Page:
And right then Lauren realizes that’s all she really wants right now: for somebody to tell her what she’s doing isn’t wrong. But she knows she won’t get that from her mom, or anybody. Because what she’s doing is wrong. So very wrong. So Lauren shrugs. That doesn’t seem to satisfy her mom, so Lauren groans and leans against the wall next to the door, the heat and humidity from the clear, sunny sky pelting her skin. Lauren wishes it would start thundering and lightning right now, anything to provide a distraction.
“I don’t want to be alone,” Lauren says finally, quietly. Part of the truth.
The disappointment on her mother’s face dissolves into maternal concern at her words.
“You’re never alone,” she says. “I thought you knew that.”
“Yeah, well,” Lauren says, chuckling and looking at the sky. “Sometimes it feels like the exact opposite.”
They both stand there silently, looking off into the distance. After a moment her mother moves out of the doorway and Lauren glances at her before stepping inside, expecting the tirade to continue in some form or another. But instead her mom puts an arm around Lauren’s shoulders and pulls her in for a hug. And the feel of it, the familiar smell of her mother’s skin, the general sense of safety that accompanies those arms, is almost worth the past hour or so of hassling from her and Caitlyn.
Marcus comes riding up on his bike from down the block, stopping in front of the open garage door and pointing at the two amps Sean’s got set up; one hooked up to his guitar, the other into Derek’s bass.
“Thought you changed your mind,” Marcus says.
“Nope,” Sean says.
“He’s serious then,” Marcus says to Derek.
“Why do you guys keep saying that?” Sean says. “Is it really that hard to believe?”
“Yes,” Marcus and Derek say simultaneously.
“Go get your shit, asshole,” Sean says, pushing Marcus towards the front door. Marcus grins and runs inside, emerging a few minutes later with an armful of equipment: the speaker system from his room, his computer, and a small TV dinner stand his parents keep next to the refrigerator. He sets up the computer on the stand and everything else on the floor while Derek tunes his guitar and Sean pretends to tune his, even though he hasn’t messed around with the tuning since a few weeks ago when he tried to put the guitar in Drop C based on some instructions he’d read on Google and it sounded horrible, resulting in him spending an hour trying to get it back to standard tuning.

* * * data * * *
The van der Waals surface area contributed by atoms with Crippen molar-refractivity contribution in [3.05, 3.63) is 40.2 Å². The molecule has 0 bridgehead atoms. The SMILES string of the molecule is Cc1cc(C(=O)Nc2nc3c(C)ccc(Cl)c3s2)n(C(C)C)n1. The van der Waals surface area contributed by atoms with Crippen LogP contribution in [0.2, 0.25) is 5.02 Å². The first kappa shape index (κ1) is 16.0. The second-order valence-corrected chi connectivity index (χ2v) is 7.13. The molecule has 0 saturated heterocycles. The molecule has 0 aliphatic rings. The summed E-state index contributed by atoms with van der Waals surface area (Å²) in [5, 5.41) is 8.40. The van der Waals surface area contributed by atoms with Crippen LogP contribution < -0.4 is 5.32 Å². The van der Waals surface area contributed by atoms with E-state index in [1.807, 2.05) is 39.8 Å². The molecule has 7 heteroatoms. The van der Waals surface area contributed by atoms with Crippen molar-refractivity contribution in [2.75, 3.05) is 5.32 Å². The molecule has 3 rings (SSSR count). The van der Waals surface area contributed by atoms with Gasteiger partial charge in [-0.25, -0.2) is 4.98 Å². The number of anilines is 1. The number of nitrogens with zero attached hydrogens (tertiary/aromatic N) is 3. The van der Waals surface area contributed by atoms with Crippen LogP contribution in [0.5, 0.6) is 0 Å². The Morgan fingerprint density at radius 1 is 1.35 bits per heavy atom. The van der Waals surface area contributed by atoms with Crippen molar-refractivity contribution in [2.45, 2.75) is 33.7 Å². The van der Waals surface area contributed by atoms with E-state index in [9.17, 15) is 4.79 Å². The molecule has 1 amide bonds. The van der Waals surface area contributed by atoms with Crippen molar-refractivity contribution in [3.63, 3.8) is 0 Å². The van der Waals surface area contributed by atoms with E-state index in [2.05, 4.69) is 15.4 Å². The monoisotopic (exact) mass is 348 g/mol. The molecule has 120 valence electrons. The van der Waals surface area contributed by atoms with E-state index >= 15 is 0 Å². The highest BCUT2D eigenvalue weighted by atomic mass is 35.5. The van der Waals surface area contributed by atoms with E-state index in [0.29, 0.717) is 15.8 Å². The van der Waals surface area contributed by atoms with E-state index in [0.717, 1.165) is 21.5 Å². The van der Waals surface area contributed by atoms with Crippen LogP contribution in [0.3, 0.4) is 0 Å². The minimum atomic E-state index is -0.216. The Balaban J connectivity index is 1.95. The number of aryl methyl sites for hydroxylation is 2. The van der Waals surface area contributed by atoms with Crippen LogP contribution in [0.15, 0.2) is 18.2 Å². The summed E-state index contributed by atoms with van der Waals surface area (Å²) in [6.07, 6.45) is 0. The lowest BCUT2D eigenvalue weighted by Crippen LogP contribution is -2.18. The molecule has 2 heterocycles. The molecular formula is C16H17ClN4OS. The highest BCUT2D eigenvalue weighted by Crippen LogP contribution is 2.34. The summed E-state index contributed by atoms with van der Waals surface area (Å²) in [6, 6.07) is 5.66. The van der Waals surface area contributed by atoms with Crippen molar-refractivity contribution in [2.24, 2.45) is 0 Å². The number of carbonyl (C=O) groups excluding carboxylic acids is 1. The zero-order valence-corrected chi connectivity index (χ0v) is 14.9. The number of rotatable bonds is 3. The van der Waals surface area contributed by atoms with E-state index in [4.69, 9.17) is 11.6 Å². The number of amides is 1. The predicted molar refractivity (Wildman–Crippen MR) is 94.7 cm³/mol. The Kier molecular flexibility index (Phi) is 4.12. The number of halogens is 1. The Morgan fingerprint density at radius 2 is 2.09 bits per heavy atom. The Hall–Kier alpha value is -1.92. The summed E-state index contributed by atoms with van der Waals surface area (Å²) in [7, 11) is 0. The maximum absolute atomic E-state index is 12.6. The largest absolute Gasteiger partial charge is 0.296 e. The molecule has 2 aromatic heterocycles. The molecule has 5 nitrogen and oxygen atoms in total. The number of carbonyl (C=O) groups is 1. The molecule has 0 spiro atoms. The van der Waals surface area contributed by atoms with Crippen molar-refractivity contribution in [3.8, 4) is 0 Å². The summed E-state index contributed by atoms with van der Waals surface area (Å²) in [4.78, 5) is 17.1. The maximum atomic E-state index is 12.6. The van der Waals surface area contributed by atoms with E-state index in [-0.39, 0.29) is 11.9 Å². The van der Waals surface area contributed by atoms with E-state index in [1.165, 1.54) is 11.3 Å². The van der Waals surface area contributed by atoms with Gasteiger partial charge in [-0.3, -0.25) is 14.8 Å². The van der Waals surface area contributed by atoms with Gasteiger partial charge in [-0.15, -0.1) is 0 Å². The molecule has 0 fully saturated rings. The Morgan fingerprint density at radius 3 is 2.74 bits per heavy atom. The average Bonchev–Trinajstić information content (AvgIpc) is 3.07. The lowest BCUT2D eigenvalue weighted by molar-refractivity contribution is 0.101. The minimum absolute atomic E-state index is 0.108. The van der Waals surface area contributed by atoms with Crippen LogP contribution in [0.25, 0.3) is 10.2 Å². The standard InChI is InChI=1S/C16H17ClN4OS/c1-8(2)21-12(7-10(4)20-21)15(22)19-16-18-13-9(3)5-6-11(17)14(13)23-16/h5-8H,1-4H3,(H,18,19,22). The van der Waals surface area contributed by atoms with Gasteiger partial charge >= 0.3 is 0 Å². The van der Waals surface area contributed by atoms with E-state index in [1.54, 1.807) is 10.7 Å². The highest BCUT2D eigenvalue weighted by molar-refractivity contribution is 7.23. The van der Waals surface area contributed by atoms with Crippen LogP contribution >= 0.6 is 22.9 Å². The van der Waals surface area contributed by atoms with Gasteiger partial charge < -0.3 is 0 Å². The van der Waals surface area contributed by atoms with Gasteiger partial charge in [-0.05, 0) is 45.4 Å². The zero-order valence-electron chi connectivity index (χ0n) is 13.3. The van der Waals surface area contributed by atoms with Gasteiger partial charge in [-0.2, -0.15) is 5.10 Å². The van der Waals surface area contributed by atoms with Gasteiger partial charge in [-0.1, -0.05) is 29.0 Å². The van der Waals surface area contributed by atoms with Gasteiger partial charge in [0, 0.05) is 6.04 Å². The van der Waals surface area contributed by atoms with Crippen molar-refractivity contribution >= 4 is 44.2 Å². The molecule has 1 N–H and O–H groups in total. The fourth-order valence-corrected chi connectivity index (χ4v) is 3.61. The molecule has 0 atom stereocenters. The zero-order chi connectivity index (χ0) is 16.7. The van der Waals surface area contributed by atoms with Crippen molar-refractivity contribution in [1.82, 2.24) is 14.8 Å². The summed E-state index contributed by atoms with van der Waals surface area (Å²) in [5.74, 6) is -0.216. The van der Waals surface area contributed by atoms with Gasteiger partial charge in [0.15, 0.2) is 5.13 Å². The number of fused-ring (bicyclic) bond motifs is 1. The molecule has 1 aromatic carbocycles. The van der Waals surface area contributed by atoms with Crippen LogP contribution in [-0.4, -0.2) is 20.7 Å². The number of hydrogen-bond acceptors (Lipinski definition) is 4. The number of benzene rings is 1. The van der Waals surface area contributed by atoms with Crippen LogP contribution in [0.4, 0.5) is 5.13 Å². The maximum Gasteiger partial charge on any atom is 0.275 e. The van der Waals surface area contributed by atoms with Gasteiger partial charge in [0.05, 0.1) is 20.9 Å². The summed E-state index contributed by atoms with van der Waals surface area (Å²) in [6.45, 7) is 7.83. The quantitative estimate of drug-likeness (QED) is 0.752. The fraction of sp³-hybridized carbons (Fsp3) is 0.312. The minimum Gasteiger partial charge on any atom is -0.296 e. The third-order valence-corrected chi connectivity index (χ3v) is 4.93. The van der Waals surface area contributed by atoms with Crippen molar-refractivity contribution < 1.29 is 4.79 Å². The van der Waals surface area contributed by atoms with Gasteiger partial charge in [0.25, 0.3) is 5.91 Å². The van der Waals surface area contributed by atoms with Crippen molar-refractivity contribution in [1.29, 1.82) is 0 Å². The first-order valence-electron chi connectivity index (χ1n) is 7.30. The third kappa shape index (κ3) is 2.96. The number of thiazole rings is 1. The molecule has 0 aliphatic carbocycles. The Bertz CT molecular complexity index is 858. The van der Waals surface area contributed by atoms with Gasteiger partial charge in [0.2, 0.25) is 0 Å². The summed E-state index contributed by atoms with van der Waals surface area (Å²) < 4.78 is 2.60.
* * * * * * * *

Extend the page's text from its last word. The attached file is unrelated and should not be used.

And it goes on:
Marcus finishes setting up and claps his hands together.
“All set,” he says.
“Cool,” Sean says, straightening his guitar strap around his neck. Derek strums a note on his bass and they all turn to face each other. Sean grabs a pick, raises his hand and pauses. After a moment, Marcus drops his head and chuckles.
“Am I going to have to be the asshole,” he says, slowly,” who asks what the hell song we’re playing?”
Derek stares at Sean and shakes his head and Sean pokes a string on his guitar, the amp letting out a loud twang.
“Shit,” he says. “Didn’t think of that.”
“It would help,” Marcus says.
“What songs do you know?” Derek asks.
“Only got a couple memorized,” Sean says, then his eyes get wide. “‘Song 2’ by Blur?”
“Never heard of it,” Marcus says.
“Yeah you have, everybody has,” Derek says, then nods at Sean. “Play.”
Sean takes a deep breath and turns away from them, closing his eyes and counting to three in his head before opening his eyes again and putting the pick to the strings. He gets through the intro with only one screwed up note then pounces on the distortion pedal and the amp does that screeing thing he loves and all of a sudden he’s rocking out. Head-nodding, foot-tapping type of rocking.
Marcus yells something behind Sean and he stops.
“Got it,” Marcus says, clicking around on his laptop. “Guitar Hero 5, love that song. Give me a second, let me get the drums right.”
“Knows it from a fucking video game,” Derek says, shaking his head. “Kids these days.”
“You got it?” Sean asks Derek.
“Bro,” Derek says, leveling his eyes at Sean. “I knew that song in my mom’s womb.”
“Gross,” Sean says, imagining Derek’s 60 year old mother and grimacing.